A rapid test for syphilis has been granted a waiver by the Food and Drug Administration (FDA) for use in a wider variety of healthcare settings, such as emergency rooms, clinics, and other outpatient settings. Because of the changed status to waived testing, non-laboratorian healthcare personnel are allowed to perform the test.
Originally, the Syphilis Health Check test was approved in 2011 as a moderate to high complexity test. The test could only be performed by laboratories certified by the Clinical Laboratory Improvement Amendments (CLIA) for that level of testing. CLIA regulations were passed by Congress in 1988 to ensure the accuracy of test results. Every clinical laboratory in the U.S. that performs testing on human samples must obtain a certificate that defines the complexity of tests that the particular laboratory can perform.
The FDA's decision to grant the CLIA waiver for the rapid syphilis test was based on data from a study submitted by the test's manufacturer. The data demonstrated that the test is easy to use and that healthcare workers can perform it with consistent and reliable results following basic instructions on how to complete the test. The study was conducted over four months at three separate testing sites that were considered to be non-traditional laboratory facilities, such as doctor's offices. Blood samples were collected from over 400 participants.
The test uses a whole blood sample collected from a fingerstick and provides results in less than 12 minutes. It detects antibodies to Treponema pallidum, the bacteria that cause syphilis. Once a person is infected, these antibodies develop and remain positive for life. Therefore, this test should not be used for people who had syphilis in the past and were treated, as it may be positive even though they don't have an active infection (false positive). Any positive result from the rapid test must be confirmed with a second syphilis blood test performed in a laboratory certified by CLIA to perform more complex testing.
Quick screening results from the fingerstick sample means that patients can wait for results, and if positive, have the second blood sample drawn during the same visit. This helps to reduce the time for confirmatory results and allows patients diagnosed with syphilis to receive treatment sooner, with a lower risk of patients failing to follow up.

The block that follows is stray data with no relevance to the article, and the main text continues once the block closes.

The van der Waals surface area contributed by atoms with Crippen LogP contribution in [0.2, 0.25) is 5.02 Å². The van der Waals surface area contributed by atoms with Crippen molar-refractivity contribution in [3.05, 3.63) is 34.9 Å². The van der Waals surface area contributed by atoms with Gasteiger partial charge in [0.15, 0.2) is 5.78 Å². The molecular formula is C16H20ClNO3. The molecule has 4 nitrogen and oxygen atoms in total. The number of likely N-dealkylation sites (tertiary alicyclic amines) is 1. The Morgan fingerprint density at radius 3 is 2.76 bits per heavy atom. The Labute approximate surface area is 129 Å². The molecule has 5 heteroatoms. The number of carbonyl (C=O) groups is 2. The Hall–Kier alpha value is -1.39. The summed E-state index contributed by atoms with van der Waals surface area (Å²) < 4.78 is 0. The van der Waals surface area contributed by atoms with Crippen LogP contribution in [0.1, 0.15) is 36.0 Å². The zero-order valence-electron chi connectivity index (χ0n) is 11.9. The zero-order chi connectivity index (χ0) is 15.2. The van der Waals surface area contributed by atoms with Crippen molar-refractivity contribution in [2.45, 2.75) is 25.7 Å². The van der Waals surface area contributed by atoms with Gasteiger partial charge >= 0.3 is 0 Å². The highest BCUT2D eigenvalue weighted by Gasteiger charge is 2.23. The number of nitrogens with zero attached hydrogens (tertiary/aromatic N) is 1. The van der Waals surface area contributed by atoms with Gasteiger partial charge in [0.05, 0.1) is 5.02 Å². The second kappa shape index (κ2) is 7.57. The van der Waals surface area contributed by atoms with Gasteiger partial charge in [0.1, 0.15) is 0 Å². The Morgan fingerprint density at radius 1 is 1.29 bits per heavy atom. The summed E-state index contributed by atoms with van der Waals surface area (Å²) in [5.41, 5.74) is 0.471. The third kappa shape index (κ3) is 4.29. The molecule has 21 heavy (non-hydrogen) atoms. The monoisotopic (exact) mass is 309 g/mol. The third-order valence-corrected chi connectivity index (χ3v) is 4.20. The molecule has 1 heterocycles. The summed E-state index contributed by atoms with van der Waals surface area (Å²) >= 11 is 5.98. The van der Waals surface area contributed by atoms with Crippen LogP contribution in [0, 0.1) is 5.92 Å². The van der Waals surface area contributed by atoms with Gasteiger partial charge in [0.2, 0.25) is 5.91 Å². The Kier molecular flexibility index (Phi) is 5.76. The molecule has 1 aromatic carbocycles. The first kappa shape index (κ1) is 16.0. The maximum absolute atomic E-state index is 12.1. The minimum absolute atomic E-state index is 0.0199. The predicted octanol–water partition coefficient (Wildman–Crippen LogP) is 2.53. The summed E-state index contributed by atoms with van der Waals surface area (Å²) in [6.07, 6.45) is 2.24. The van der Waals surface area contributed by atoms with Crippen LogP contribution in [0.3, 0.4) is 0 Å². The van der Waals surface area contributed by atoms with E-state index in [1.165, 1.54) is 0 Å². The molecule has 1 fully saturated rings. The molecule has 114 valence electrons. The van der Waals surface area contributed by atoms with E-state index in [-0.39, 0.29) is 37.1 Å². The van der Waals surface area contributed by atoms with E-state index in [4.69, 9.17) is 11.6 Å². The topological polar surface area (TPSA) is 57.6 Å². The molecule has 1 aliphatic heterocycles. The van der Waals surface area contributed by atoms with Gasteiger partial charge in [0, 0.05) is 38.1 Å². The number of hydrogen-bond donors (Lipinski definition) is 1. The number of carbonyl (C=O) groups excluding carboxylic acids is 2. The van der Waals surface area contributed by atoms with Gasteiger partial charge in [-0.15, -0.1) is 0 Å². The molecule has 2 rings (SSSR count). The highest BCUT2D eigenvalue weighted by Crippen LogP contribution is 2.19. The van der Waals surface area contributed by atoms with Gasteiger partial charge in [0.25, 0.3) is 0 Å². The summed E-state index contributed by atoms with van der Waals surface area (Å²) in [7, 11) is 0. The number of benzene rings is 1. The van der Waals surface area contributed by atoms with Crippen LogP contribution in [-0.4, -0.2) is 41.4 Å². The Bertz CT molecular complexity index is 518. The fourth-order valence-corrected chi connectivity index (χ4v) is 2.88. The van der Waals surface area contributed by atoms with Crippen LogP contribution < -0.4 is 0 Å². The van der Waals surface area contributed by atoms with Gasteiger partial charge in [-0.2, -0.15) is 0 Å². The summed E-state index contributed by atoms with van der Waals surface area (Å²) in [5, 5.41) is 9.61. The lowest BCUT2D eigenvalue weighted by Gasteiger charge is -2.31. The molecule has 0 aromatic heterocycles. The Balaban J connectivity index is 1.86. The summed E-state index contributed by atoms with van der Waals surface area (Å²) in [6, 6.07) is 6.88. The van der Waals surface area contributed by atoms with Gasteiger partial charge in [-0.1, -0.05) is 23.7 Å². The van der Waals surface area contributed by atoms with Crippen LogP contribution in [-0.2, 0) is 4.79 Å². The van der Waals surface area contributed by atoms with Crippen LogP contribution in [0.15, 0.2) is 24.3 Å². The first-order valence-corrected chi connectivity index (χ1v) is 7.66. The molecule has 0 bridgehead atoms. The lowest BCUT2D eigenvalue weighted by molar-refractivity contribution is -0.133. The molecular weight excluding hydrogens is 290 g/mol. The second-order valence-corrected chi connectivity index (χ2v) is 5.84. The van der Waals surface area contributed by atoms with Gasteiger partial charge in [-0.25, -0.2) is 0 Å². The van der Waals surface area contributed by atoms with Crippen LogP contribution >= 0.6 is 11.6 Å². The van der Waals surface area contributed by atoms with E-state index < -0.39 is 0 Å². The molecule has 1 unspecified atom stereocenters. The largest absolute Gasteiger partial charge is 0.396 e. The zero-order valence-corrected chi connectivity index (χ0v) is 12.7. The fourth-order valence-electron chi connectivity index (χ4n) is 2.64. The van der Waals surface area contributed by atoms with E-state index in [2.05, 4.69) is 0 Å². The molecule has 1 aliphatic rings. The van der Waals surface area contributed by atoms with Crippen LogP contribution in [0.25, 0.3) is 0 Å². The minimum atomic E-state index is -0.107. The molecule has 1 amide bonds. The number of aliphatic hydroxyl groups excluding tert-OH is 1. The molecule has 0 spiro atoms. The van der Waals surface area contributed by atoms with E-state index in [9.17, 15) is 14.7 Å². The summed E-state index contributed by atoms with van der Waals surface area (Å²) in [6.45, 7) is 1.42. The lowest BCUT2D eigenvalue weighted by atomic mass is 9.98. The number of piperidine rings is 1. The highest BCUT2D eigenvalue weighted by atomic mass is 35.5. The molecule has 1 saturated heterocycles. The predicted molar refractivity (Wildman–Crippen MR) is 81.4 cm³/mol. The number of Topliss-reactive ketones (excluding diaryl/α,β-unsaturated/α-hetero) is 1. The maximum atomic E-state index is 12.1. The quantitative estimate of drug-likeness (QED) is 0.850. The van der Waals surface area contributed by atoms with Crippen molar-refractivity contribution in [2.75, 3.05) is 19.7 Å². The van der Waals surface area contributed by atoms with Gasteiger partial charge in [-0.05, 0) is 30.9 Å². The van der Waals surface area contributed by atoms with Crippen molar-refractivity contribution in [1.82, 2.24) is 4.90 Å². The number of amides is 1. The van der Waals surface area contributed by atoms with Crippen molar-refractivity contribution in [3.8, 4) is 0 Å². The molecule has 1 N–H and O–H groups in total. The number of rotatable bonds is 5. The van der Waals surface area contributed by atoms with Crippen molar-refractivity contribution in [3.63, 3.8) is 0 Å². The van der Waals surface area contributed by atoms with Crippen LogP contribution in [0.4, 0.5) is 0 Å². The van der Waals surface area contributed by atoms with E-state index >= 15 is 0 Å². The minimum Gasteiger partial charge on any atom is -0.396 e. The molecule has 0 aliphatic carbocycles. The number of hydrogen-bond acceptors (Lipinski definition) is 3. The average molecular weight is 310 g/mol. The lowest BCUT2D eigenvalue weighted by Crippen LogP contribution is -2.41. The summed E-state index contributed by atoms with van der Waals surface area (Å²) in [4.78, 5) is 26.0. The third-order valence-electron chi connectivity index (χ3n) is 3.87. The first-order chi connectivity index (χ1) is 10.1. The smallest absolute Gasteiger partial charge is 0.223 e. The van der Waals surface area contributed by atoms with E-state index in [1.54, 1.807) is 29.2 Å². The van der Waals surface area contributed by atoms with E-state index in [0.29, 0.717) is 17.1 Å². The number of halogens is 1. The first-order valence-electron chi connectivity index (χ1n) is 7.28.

"The broader availability and easier access to this test should contribute to a higher rate of detection of syphilis infection," Alberto Gutierrez, PhD, of the FDA's Center for Devices and Radiological Health said in a press announcement. Higher detection rates could allow more people to get appropriate treatment with antibiotics and decrease spread of this sexually-transmitted infection.
Screening for syphilis is important because it can be cured easily if detected and treated in the early stages. Left untreated it can progress through three stages and cause serious complications. Infection with syphilis also increases the likelihood of HIV infection following exposure to HIV.
Though treatable, syphilis continues to be an important public health concern. In 2013, there were over 56,000 new cases of syphilis reported to the Centers for Disease Control and Prevention (CDC). In the last 10 years, men who have sex with men have become disproportionately affected.
Pregnant women, if infected, can pass syphilis to their babies (congenital syphilis). This can result in a stillbirth or the baby may die soon after birth. Newborns who survive may have no signs or symptoms initially, but after a few weeks, they may have delayed development and seizures. Because of the serious consequences, the CDC recommends that all pregnant women be screened for syphilis at the first prenatal visit. Pregnant women at high risk for syphilis should be tested again during the third trimester and at birth.
Others who should be routinely screened include people at risk, such as men who have sex with men, people in correctional facilities, those who have unprotected sex with multiple sex partners or sex partners who have tested positive for syphilis, and people who are sexually active and live in areas with a high rate of syphilis.